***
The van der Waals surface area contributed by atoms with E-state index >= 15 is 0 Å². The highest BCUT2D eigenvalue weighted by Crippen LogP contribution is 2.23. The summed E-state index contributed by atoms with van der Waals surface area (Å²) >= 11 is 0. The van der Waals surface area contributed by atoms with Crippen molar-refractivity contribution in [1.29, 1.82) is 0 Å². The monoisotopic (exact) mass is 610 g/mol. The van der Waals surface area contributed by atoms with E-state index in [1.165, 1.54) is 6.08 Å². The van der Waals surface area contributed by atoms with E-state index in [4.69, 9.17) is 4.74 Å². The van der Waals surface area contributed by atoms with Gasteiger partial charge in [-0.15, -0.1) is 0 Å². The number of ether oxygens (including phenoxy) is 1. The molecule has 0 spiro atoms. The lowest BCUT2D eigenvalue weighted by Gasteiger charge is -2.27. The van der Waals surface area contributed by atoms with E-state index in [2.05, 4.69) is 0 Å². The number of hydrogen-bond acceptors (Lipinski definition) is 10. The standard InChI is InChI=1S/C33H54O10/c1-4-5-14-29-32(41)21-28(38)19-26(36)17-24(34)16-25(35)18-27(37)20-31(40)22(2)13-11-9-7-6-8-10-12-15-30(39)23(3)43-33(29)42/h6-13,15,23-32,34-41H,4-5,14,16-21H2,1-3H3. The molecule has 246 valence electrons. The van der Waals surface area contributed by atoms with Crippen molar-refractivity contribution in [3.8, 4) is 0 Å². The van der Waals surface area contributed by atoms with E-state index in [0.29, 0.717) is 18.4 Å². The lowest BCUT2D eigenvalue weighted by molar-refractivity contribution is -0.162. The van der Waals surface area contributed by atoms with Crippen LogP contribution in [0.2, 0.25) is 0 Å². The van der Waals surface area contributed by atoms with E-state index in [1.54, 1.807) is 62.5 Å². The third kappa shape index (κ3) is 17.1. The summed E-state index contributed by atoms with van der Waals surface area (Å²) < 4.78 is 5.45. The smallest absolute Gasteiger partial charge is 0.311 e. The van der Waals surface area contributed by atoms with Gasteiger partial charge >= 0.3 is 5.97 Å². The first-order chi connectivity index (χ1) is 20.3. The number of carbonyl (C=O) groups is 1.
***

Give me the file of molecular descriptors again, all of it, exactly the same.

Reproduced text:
The van der Waals surface area contributed by atoms with E-state index >= 15 is 0 Å². The highest BCUT2D eigenvalue weighted by Crippen LogP contribution is 2.23. The summed E-state index contributed by atoms with van der Waals surface area (Å²) >= 11 is 0. The van der Waals surface area contributed by atoms with Crippen molar-refractivity contribution in [1.29, 1.82) is 0 Å². The monoisotopic (exact) mass is 610 g/mol. The van der Waals surface area contributed by atoms with E-state index in [1.165, 1.54) is 6.08 Å². The van der Waals surface area contributed by atoms with E-state index in [4.69, 9.17) is 4.74 Å². The van der Waals surface area contributed by atoms with Gasteiger partial charge in [-0.15, -0.1) is 0 Å². The number of ether oxygens (including phenoxy) is 1. The molecule has 0 spiro atoms. The lowest BCUT2D eigenvalue weighted by Gasteiger charge is -2.27. The van der Waals surface area contributed by atoms with E-state index in [2.05, 4.69) is 0 Å². The number of hydrogen-bond acceptors (Lipinski definition) is 10. The standard InChI is InChI=1S/C33H54O10/c1-4-5-14-29-32(41)21-28(38)19-26(36)17-24(34)16-25(35)18-27(37)20-31(40)22(2)13-11-9-7-6-8-10-12-15-30(39)23(3)43-33(29)42/h6-13,15,23-32,34-41H,4-5,14,16-21H2,1-3H3. The molecule has 246 valence electrons. The van der Waals surface area contributed by atoms with Crippen molar-refractivity contribution in [3.8, 4) is 0 Å². The van der Waals surface area contributed by atoms with E-state index in [0.29, 0.717) is 18.4 Å². The lowest BCUT2D eigenvalue weighted by molar-refractivity contribution is -0.162. The van der Waals surface area contributed by atoms with Crippen LogP contribution in [0.2, 0.25) is 0 Å². The van der Waals surface area contributed by atoms with E-state index in [1.54, 1.807) is 62.5 Å². The third kappa shape index (κ3) is 17.1. The summed E-state index contributed by atoms with van der Waals surface area (Å²) < 4.78 is 5.45. The smallest absolute Gasteiger partial charge is 0.311 e. The van der Waals surface area contributed by atoms with Gasteiger partial charge >= 0.3 is 5.97 Å². The first-order chi connectivity index (χ1) is 20.3. The number of carbonyl (C=O) groups is 1.